My Swiss pocket knife
For me, a mobile phone is something like an electronic Swiss pocket knife for a handbag: small, practically light - but I still want to feel prepared for any situation:
Regardless of whether I want to take a quick look at the next S-Bahn or where a restaurant is nearby, I can take notes, capture O-tones or take snapshots. Listening to music and reading e-books I want on the road, of course. Because: I simply would not have to carry a device with me for every function.
The test candidate
After testing Nokia's netbook, it's time for a smartphone: the Samsung Galaxy I7500. The trial period lasts three months. Again, I may keep the device after the test has ended.
To say the same: Until now I found the technology for smartphones not yet mature enough for my needs and was therefore never really satisfied. I am therefore very excited about the Samsung Galaxy.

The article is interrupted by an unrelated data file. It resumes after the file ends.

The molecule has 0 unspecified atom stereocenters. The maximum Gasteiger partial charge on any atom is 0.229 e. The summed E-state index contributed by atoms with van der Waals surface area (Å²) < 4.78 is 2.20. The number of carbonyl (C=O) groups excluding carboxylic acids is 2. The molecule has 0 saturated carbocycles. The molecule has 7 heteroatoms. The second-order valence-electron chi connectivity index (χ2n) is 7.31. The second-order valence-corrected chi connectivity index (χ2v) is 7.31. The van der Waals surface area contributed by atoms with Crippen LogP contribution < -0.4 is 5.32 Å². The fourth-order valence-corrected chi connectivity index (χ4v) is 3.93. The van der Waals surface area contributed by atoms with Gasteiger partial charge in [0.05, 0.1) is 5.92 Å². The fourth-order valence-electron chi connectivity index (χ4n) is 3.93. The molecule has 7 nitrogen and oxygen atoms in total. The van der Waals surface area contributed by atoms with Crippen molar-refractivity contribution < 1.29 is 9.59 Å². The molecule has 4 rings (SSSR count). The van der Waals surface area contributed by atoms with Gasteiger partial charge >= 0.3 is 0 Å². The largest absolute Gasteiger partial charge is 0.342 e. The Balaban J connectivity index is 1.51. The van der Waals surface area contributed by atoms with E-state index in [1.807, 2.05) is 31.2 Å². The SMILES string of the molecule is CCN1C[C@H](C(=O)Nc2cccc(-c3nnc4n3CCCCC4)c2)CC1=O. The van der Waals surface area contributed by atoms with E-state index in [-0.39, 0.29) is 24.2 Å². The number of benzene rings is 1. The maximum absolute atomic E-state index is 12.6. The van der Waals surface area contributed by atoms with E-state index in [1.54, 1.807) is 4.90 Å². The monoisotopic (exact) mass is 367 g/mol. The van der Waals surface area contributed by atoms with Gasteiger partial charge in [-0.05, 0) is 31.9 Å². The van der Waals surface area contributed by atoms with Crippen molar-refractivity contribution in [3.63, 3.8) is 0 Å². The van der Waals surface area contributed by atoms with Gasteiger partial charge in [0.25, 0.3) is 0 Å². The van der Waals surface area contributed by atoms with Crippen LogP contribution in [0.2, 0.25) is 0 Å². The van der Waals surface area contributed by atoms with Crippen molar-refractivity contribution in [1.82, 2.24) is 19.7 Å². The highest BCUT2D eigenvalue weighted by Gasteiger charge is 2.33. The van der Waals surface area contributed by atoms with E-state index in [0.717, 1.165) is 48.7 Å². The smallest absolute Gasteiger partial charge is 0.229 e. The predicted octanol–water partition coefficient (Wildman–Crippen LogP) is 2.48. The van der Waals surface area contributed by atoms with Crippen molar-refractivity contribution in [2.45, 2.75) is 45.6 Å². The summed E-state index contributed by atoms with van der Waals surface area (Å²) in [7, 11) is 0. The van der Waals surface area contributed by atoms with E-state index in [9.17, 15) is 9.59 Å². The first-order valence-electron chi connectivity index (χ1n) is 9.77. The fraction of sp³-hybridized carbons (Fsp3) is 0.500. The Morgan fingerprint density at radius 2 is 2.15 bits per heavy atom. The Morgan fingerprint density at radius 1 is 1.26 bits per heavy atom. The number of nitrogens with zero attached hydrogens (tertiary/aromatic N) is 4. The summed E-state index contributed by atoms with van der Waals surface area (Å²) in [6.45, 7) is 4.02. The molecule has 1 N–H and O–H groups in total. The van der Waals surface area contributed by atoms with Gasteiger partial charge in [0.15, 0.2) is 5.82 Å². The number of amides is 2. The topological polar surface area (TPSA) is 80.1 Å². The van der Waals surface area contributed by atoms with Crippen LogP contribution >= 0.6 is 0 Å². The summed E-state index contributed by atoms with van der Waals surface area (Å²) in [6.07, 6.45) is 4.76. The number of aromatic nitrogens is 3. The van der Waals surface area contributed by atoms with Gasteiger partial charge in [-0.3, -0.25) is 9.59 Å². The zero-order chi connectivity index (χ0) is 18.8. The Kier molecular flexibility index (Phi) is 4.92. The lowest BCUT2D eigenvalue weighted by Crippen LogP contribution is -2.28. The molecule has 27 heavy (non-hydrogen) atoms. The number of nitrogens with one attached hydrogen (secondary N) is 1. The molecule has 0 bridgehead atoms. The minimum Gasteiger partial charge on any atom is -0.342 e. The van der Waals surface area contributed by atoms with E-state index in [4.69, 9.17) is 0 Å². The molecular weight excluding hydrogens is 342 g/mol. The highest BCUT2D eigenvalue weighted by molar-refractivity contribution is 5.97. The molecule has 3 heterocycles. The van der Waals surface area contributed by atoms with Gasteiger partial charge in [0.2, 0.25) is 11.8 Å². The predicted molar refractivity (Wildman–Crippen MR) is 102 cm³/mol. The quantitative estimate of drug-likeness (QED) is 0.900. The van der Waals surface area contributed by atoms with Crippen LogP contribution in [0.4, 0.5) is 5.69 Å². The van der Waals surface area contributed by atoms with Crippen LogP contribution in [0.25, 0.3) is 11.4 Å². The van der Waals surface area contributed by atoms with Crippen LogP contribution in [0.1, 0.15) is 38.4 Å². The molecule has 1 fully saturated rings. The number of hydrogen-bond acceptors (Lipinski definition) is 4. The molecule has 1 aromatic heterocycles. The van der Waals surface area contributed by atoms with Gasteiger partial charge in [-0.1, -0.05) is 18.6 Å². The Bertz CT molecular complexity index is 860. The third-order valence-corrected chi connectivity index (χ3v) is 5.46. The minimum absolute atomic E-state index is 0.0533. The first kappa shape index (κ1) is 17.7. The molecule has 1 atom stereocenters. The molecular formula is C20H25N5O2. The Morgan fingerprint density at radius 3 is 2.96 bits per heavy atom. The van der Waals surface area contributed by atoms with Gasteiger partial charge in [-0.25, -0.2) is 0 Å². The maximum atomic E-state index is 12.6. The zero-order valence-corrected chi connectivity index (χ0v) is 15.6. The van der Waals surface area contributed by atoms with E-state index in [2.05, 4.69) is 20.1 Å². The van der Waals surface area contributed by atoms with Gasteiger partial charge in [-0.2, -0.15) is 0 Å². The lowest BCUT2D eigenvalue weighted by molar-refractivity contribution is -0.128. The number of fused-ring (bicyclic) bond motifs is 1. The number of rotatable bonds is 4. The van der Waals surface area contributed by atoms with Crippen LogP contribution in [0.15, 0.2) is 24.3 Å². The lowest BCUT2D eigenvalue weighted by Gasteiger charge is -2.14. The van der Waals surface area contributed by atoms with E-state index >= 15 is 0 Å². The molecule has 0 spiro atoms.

The device comes with the following features:
- EAN 880 8993 421787
- Quad band, W-CDMA
- Battery Li-Ion (1440 mAh)
- Talk time (2G) up to 10 hrs.
- Talk time (3G) up to 6,5 hrs.
- Stand-by (2G) up to 430 Std.
- Stand-by (3G) up to 450 Std.
- Color onyx-black
- Dimensions Housing (H x W x D) 115 x 56 x 11,9 mm
- Weight 114 g
- Display Number of colors 16 million
- Technology AMOLED touchscreen
- Screen Size 8,1 cm (3,2 inches)
- Resolution 320 x 480 pixels
- Special features: Automatic adjustment of the display presentation in cross and portrait format
- Messaging MMS services yes, receive / send
- SMS yes
- Worter recognition yes, T9
- eMailServices yes (POP3, IMAP4, SMTP)
- Data transmission Bluetooth® with stereo audio streaming (A2DP) Yes
- WLAN Yes
- WAP 2.0 yes
- EDGE yes
- GPRS yes, Class 12
- HSUPA yes, up to 5,76 MBit / sec.
- UMTS Yes
- Music, sound and video MP3 player yes
- Music playback in background yes
- Music library yesOther features Android ™ operating system yes
- Android Market ™ yes
- You Tube ™ yes
- GPS function for geo-tagging yes
- 3,5 mm jack connection yes
- Video player yes
- Organizer calendar, memo function, calculator, alarm function, alarm clock
- Offline mode yes
- Handsfree function yes
- Vibrating alarm yes
- SIM-free menu access yes
- Gmail ™ yes
- Google ™ Search yes